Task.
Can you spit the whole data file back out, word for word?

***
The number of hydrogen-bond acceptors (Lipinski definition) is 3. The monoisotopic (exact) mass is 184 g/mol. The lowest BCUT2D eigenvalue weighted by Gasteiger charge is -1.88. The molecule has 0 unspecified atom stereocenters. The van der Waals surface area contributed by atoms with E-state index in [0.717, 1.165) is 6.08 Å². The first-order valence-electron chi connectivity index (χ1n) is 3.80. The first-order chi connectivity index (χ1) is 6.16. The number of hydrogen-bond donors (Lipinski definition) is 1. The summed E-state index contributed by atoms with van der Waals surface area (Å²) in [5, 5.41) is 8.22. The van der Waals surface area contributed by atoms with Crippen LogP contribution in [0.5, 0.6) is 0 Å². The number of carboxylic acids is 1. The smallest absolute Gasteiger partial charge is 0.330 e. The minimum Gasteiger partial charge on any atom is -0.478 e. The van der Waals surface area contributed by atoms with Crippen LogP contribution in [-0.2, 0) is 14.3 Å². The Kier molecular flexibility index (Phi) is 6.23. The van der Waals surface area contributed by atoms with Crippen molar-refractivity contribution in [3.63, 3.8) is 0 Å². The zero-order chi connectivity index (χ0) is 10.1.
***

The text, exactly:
The number of hydrogen-bond acceptors (Lipinski definition) is 3. The monoisotopic (exact) mass is 184 g/mol. The lowest BCUT2D eigenvalue weighted by Gasteiger charge is -1.88. The molecule has 0 unspecified atom stereocenters. The van der Waals surface area contributed by atoms with E-state index in [0.717, 1.165) is 6.08 Å². The first-order valence-electron chi connectivity index (χ1n) is 3.80. The first-order chi connectivity index (χ1) is 6.16. The number of hydrogen-bond donors (Lipinski definition) is 1. The summed E-state index contributed by atoms with van der Waals surface area (Å²) in [5, 5.41) is 8.22. The van der Waals surface area contributed by atoms with Crippen LogP contribution in [0.5, 0.6) is 0 Å². The number of carboxylic acids is 1. The smallest absolute Gasteiger partial charge is 0.330 e. The minimum Gasteiger partial charge on any atom is -0.478 e. The van der Waals surface area contributed by atoms with Crippen LogP contribution in [-0.2, 0) is 14.3 Å². The Kier molecular flexibility index (Phi) is 6.23. The van der Waals surface area contributed by atoms with Crippen molar-refractivity contribution in [3.63, 3.8) is 0 Å². The zero-order chi connectivity index (χ0) is 10.1.